Police after midnight on a recent Saturday found heroin on a 26-year-old New Canaan man who had fallen asleep at the wheel of a motor vehicle, officials said. According to a press bulletin from Police Chief Leon Krolikowski, officers at about 12:10 a.m. on July 1 were called to Frogtown Road on a report that a motorist was asleep at the wheel in a driveway there. Police searched the car and found “a quantity of heroin,” Krolikowski said.
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New Canaan Police Department officers have saved a heroin overdose victim’s life in town, officials said Monday. It isn’t clear when or where the incident occurred and, citing reasons of privacy, police also withheld details about the victim, such as age, gender and town of residence. According to a press release issued by Police Chief Leon Krolikowski, officers once dispatched arrived on scene in less than two minutes, determined that the victim recently had used heroin and administered a drug known as ‘Narcan,’ which is designed to reverse an opioid overdose.
Police on Monday arrested a 57-year-old New Canaan man by warrant and charged him with second-degree manslaughter in connection with the death of his own son by heroin overdose. Mark H. Lynch, of Parade Hill Road, additionally was charged with possession of narcotics and illegal manufacture, distribution or sale of drugs. His son, Christopher Lynch—a funny young man who rooted for the Jets and Yankees and graduated from New Canaan High School in 2009, according to his obituary—died Sept.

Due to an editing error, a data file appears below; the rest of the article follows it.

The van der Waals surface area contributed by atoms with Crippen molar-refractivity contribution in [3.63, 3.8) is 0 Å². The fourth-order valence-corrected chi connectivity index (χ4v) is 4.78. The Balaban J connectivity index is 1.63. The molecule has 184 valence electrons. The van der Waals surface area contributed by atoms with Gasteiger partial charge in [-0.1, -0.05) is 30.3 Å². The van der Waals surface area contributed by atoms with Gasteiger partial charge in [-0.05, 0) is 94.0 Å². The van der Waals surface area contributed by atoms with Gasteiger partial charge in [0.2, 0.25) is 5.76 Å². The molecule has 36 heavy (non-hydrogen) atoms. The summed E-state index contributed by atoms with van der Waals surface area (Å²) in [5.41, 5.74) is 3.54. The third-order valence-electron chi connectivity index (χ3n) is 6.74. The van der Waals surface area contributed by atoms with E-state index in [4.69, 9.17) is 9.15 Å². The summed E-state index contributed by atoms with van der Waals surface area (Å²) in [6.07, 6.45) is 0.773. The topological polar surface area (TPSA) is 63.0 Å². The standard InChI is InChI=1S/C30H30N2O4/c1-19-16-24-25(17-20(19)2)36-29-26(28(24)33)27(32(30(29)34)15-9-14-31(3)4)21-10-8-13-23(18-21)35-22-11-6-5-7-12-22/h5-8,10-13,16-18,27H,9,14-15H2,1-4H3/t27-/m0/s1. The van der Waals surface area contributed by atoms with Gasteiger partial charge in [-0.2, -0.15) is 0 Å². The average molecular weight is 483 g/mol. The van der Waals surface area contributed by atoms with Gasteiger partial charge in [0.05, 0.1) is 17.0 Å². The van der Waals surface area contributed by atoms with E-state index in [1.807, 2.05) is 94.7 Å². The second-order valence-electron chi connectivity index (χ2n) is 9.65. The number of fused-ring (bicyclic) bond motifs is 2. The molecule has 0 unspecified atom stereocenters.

Police on Wednesday night arrested a 26-year-old Frogtown Road man for possession of narcotics, including heroin, and other drug-related charges after an officer stopped the resident’s car for running a stop sign. It happened at about 8:13 p.m. on May 18, when an officer stopped the car for disobeying the stop sign at Frogtown and Ponus Ridge,, according to a press release issued by New Canaan Police Department Chief Leon Krolikowski. During the stop, the officer smelled the odor of marijuana emitting from the single-occupant vehicle, the chief said.
Turn on the TV or read the news, and you are likely to hear about the nation’s current opioid crisis. You see and hear the shocking reality of how it has afflicted families just like yours. This epidemic is sweeping communities in Connecticut and around the country.